To some degree it is true. It depends on the severity of a child’s autism. Some children whose autism enables them to function well in society are able to show affection and understand other’s feelings but some children are really lacking.
A number of abnormal speech patterns in autism have been identified, including echolalia, pronoun reversal, metaphorical language, poor grammatical structure, atonality and arrhythmia.
The speech of many children with autism appears abnormal and is often described as machine-like, “monotonic,” or “sing-song.” They may also use irregular intonation, pitch, pace, rhythm and articulation.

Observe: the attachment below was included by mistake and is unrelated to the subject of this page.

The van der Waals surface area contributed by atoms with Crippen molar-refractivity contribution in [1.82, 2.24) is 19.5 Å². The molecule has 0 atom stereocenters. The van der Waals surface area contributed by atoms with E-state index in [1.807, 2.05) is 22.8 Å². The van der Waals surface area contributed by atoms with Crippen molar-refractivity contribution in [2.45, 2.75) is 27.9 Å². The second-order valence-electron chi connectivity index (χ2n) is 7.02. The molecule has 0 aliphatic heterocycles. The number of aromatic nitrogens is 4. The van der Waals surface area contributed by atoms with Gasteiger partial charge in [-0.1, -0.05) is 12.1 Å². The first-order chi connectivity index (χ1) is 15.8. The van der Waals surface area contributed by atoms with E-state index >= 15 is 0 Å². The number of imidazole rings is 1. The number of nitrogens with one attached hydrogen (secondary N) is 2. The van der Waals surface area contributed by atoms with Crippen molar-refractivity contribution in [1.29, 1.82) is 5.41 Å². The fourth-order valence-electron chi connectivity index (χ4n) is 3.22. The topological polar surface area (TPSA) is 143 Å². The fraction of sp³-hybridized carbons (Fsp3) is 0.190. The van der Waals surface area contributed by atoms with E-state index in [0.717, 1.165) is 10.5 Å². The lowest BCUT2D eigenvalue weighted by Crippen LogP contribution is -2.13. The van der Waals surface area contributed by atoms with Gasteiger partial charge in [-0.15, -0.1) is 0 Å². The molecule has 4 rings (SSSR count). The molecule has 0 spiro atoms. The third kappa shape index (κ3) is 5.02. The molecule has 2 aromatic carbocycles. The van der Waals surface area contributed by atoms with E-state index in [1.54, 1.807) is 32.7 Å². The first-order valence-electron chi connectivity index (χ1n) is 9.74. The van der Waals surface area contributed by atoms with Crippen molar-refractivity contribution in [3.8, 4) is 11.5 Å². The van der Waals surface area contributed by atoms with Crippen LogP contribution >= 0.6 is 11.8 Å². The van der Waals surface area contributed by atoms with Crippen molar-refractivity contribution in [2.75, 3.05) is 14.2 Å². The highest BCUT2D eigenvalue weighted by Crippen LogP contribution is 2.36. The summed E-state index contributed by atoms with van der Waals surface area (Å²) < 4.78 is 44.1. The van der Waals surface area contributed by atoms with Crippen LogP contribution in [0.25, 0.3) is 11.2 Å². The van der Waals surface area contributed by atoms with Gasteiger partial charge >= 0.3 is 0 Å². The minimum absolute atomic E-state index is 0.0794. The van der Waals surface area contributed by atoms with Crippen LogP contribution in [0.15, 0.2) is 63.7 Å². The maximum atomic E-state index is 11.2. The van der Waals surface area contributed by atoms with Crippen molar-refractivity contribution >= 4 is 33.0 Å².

Yes. Some of the major characteristics of autism are abnormal speech patterns. Children with autism are often non-verbal when initially diagnosed. Any present speech is usually highly deviant and of limited communicative function.